Online services use a combination of body measurements and finished garment measurements to size your suit. Most ask for about 20 measurements to ensure a proper fit and they are usually entered via web form. Dimensions like "pants hem width"use finished measure while other aspects like "chest size" can use either method. Photos and video clips are usually available to demonstrate how to properly measure each dimension.
While the process is advertised as straightforward, ensuring that the measurements you take translates into a great fitting suit is harder than it appears. When measuring yourself for your first custom suit, be sure to pay extra attention to the accuracy of your measurements. Learn how those measurements are interpreted by the suit maker, and recognize the quirks of your body.
Regardless of how detailed the instructions, there is always a significant amount of room for customer error when taking measurements on your own. Patterns use very specific points of reference to determine the proportions of the finished garment, so measuring slightly above or slightly below the specified point on your bicep may result in a large variation in the size of the sleeve.
While getting the help of a (close) friend or--better yet--a tailor can help mitigate accuracy errors, it still provides no guarantee that the points you measure are consistent with where the company expects them to be.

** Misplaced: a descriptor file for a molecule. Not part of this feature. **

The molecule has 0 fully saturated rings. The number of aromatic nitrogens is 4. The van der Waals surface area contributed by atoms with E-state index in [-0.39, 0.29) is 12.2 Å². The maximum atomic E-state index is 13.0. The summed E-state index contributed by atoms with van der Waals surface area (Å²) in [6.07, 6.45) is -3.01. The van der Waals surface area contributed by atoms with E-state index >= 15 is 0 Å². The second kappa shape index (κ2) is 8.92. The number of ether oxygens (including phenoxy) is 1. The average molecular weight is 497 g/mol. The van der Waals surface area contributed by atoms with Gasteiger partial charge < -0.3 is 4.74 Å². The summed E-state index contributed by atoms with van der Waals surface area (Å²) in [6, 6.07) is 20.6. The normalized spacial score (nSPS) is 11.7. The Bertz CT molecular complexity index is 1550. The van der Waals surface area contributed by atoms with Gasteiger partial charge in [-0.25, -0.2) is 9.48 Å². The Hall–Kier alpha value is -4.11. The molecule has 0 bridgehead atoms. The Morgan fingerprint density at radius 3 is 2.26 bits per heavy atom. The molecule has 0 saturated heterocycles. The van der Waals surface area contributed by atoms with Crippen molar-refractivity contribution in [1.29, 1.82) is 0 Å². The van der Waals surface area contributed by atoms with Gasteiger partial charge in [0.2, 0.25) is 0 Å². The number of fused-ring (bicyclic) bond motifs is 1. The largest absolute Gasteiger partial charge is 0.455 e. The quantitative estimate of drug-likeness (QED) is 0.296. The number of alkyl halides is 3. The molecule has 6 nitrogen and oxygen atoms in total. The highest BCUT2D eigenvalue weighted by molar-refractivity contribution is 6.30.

Body measurements can be adjusted by pre-defined amounts to keep the style of the suit consistent across all shapes and sizes. For example, a brand may decide that the finished chest measurement may always equal your chest’s circumference plus 3”--a relatively small allowance--which ensures that the body of the suit is slim, no matter the size. This allows a custom suit brand to establish a certain “look," but generally there is no transparency for the customers about how these measurements are interpreted, removing the ability to make adjustments or tweaks to the design.
A downfall of body measurement method is the lack of transparency that exists between the customer’s measurements. If your bicep has a 15” circumference, Company A may interpret it as a 16” sleeve, while Company B as 17”. Neither measurement is right or wrong. Instead, they have translated your measurements to a finished garment using different allowances.
Measurements can give a suit maker the general size and shape of your body, but they fail to capture subtle details that would be picked up by a trained tailor. As most of us have experienced, our bodies aren’t completely symmetrical, whether it’s one leg that’s slightly longer than the other, a foot that is slightly bigger, or your posture isn’t the best.
In my case, my right shoulder is pitched slightly forward compared to my left. Without adjustments to the pattern, it results in a noticeable ripple in the right shoulder of the suit. To compensate for it one must first recognize the issue--which is hard for the untrained eye to recognize--then understand the adjustments that must be made to fix it. Online services don’t always allow for such fine grain adjustments and, even if they do, leave it to you to identify and adjust.
Getting accurate and consistent measurements are the primary requirements to ensure a great fit. Custom suit makers who rely on self-measuring shift the burden of accuracy from the tailor to the customer.